Open Houses are a great opportunity to gather information about properties that are for sale. In a recent post, we suggested questions to ask at open houses for single family homes. Here is a list of questions for you to ask at open houses for condos. They are specifically for apartment-type condos (i.e. those in a condo association building as opposed to townhouse condos).
MLS listing sheets have data fields to accommodate detailed information about each property. It’s a good idea to review the sheet carefully – either in MLS reports you get from your agent or from the agent at an open house. That way, you won’t waste your limited face-to-face with the open house agent asking for information that you already have in writing. The questions below aren’t covered in the standard MLS data fields.
An open house is an excellent opportunity to gather important information about a property. In a recent post we discussed do’s and don’t for open houses. And, we encouraged you to ask the agent questions. Here are suggested questions to ask the listing agent when you are viewing a house. In a future post, we will list suggestions for questions to ask when you are looking at condos.
Please note that MLS listing sheets have data fields for detailed information about each house. It’s a good idea to review the sheet carefully – either in MLS reports you get from your agent, or in the MLS sheet typically provided at an open house. That way, you won’t waste the limited face-to-face time you have with the listing agent asking for information that already you have in writing. The questions listed below are for items that aren’t covered in the standard MLS data fields.
Of course, if you don’t like the house and you wouldn’t consider buying it, no need to ask anything. But, if you go through the house and like it, ask the questions below about the physical condition and the neighborhood. And if you get past all that, and are still interested, ask the agent the suggested questions about the listing (i.e. the marketing and offer process). Knowing more about the listing can help you better position yourself to make an offer on the property that will be accepted, even if there are competing offers.
In the Boston area there are significant numbers of both new and traditional housing. There is also a hybrid of the two – old houses that have been gut-rehabbed. Understanding the key differences is helpful to buyers, sellers, and owners alike. Buyers can use the understanding to evaluate the trade-offs between the different types of housing. Sellers gain insight into the competition. And owners can use the information to make informed decisions about when, if, and how to invest in upgrades and renovations to their home with an eye towards the ultimate resale value.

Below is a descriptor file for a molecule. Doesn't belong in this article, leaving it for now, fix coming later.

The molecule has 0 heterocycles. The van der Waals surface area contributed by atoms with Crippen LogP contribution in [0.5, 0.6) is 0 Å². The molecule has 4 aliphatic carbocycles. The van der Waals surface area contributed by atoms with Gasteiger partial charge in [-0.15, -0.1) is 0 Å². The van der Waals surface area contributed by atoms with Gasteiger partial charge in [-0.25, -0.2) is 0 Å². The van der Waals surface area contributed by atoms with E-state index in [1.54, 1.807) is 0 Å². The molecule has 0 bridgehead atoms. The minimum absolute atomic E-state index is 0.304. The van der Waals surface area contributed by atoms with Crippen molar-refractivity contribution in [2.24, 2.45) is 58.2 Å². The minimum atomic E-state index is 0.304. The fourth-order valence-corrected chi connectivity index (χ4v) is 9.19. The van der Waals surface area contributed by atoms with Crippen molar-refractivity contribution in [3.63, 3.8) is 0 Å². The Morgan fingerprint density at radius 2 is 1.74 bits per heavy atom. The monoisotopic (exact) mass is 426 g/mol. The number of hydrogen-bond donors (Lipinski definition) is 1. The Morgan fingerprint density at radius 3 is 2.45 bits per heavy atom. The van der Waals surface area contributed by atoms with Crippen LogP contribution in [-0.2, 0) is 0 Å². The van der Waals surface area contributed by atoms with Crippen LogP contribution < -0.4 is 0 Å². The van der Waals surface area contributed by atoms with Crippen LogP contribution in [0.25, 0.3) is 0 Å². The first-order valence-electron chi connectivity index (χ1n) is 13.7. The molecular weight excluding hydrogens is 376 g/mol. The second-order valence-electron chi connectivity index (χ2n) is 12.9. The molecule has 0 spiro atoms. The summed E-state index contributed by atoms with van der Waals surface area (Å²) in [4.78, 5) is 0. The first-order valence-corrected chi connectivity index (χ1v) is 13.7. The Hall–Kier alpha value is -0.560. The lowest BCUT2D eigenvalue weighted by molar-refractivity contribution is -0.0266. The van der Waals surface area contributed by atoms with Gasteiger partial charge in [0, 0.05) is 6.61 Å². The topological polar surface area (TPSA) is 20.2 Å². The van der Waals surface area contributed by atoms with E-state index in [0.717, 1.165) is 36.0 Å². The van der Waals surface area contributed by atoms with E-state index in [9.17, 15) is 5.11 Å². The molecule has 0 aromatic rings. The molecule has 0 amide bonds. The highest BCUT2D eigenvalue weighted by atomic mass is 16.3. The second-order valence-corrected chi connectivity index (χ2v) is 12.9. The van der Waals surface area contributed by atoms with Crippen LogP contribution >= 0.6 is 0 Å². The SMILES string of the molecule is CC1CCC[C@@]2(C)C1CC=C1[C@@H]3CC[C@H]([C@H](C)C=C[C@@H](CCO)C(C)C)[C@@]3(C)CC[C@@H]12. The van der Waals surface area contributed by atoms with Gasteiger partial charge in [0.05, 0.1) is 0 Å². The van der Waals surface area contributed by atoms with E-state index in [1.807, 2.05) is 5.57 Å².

Spring is the season when many people tend to buy and sell real estate. Much like spring cleaning…a lot of people do it. Of course, with cleaning, people aren’t impacted by the number of people who decide to do it in the spring. But with real estate, the number of people looking to buy and sell impacts everyone in the spring market.
If you apply for a mortgage for your home purchase, the bank or lender will require an appraisal of the property. Here is a list of some basic questions and answers about appraisals. For the sake of simplicity, we will assume the most typical scenario: the appraisal is for a mortgage for 80% of the purchase price, and you will be covering 20% of the purchase price from your own money. If you need to borrow more than 80%, or have enough of your own money to borrow less, the basic concepts are the same but. there are some significant differences. We will cover the less typical situations in future posts.
There is nothing like a brand-new home. A home never lived in by another human being. Shiny. Up to date. Fully equipped and gadgetized. Charm and history are fine for other people, but they are not for you! You would sooner buy a used car than a used home. So, let’s look at all the benefits of new construction, as well as the pitfalls and how you can try to deal with them.
When you look at mortgage rates – whether on line, a sign in the bank window, or in a newspaper – you’ll see a simple interest rate as well as something called APR. Yet it seems that neither is the rate that you get at the end of the day. Why is that? Does it go up depending on how gullible you look to the lender? No, there are good reasons for the final rate you get quoted. First, let’s first look at the two types of rates just mentioned, then we can look at how the rate that you get in the end will be determined.
Why is there so much paperwork involved in buying a property? Sometimes, it seems that buyers look at more documents than homes. There are things you need to sign before you even see a single property. And that’s just the beginning of a steady stream of documents that need your signature before the closing is over. It’s no coincidence that people fondly refer to the closing as “passing papers”. But we’re getting ahead of ourselves. At the very beginning of the process you have to decide how to work with the Great Buyer Agent you’ve found and whether to formalize that decision in writing…in a Buyer Agency Agreement.